Is A Restraining Order In New Jersey The Same As An Order Of Protection?
An order of protection, in New Jersey, is considered a restraining order. When someone applies for a restraining order, it happens ex parte, which means it happens without the presence of the other party at the initial hearing. The judge would issue one based on personal testimony and it would last 10 days. It’s what they call a temporary restraining order. Within that 10 days, the ideal situation is that you have the other party notified the day after the restraining order is issued. Within that 10 days, they’ll get their right to go to court. It will be handled within the family court of New Jersey.
One option is to have the allegations contested and try to have the order dismissed because he or she is not guilty of committing an act of domestic violence or there is not a necessity for a restraining order. Another way is to have the parties agree to some resolution other than a permanent restraining order. Worst case scenario, the person proves that there was an act of domestic violence and that there is a need for a permanent restraining order. It is very tough to get rid of a permanent restraining order, once it is issued.
What Protections Does A Restraining Order Have In New Jersey?
A restraining order prohibits any kind of communication with the person who is protected. You can’t go see them in person, call them, text them, or have another person contact them on your behalf. It may also impact your children and loved ones. The person seeking a restraining order can ask to have children included in the order. They also can have the employer that they work for or any friends or family members associated with the parties included in the restraining order. Then, the person who is issued cannot contact anyone even associated with the protected person. If you have a mutual employer, it may result in the loss of your job because you can’t go to work, if you can’t contact your employer.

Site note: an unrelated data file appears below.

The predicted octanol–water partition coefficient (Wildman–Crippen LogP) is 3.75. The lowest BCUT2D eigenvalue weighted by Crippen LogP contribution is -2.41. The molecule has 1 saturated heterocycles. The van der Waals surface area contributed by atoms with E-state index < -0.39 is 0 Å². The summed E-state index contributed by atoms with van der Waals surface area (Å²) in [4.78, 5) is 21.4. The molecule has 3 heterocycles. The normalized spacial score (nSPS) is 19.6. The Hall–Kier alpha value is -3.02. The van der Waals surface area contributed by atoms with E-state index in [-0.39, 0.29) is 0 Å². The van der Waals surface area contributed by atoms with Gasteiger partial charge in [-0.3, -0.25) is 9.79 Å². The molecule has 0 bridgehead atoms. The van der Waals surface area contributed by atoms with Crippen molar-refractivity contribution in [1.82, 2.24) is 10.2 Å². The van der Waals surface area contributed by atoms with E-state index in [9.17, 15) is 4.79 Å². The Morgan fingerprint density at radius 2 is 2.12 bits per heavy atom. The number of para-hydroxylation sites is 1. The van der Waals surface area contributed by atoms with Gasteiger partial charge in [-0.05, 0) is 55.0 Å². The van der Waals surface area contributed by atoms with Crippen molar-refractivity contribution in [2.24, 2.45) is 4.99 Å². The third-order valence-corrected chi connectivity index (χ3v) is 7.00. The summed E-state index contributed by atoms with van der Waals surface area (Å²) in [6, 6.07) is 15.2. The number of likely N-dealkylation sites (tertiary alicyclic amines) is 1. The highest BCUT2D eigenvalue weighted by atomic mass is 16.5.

Who Can Request A Restraining Order And Is It Always Granted?
To have a restraining order granted, in New Jersey, you have to first prove that there’s some kind of domestic relationship between the parties, like boyfriend and girlfriend, or husband and wife. It is the standard for the first temporary restraining order. The person in question then has to prove that there was some kind of act of domestic violence that occurred.
The initial judge would most likely have to be cautious and issue it, knowing that within the next 10 days, we’ll have a formal hearing. The other party could present their side and get their due process rights to contest it. If the judge assessing it at the initial stage feels that the person is credible, they’ll issue it and let it proceed the way it needs to.
Are Restraining Orders Always Put Into Place In A Domestic Violence Related Arrest?
A temporary restraining order is always requested after a domestic violence arrest, if the victim wants it. When the police come to such an incident, they will ask the victim if they want protection. If you have children, at the initial stage, you could ask for the children to be included in the order as well.
Can I Possibly Get A Restraining Order Against Me Dropped?
As far as a temporary restraining order goes, the other party can agree to drop it or you can negotiate with them through the proper avenues. There are remedies to have the person assist you in relieving you of that burden by filing a motion saying that the threat is gone. A permanent order can also be dropped, if the protected party agrees to it.
For more information on Restraining Orders In The State Of New Jersey, an initial consultation is your next best step. Get the information and legal answers you are seeking by calling (973) 933-1364 today.
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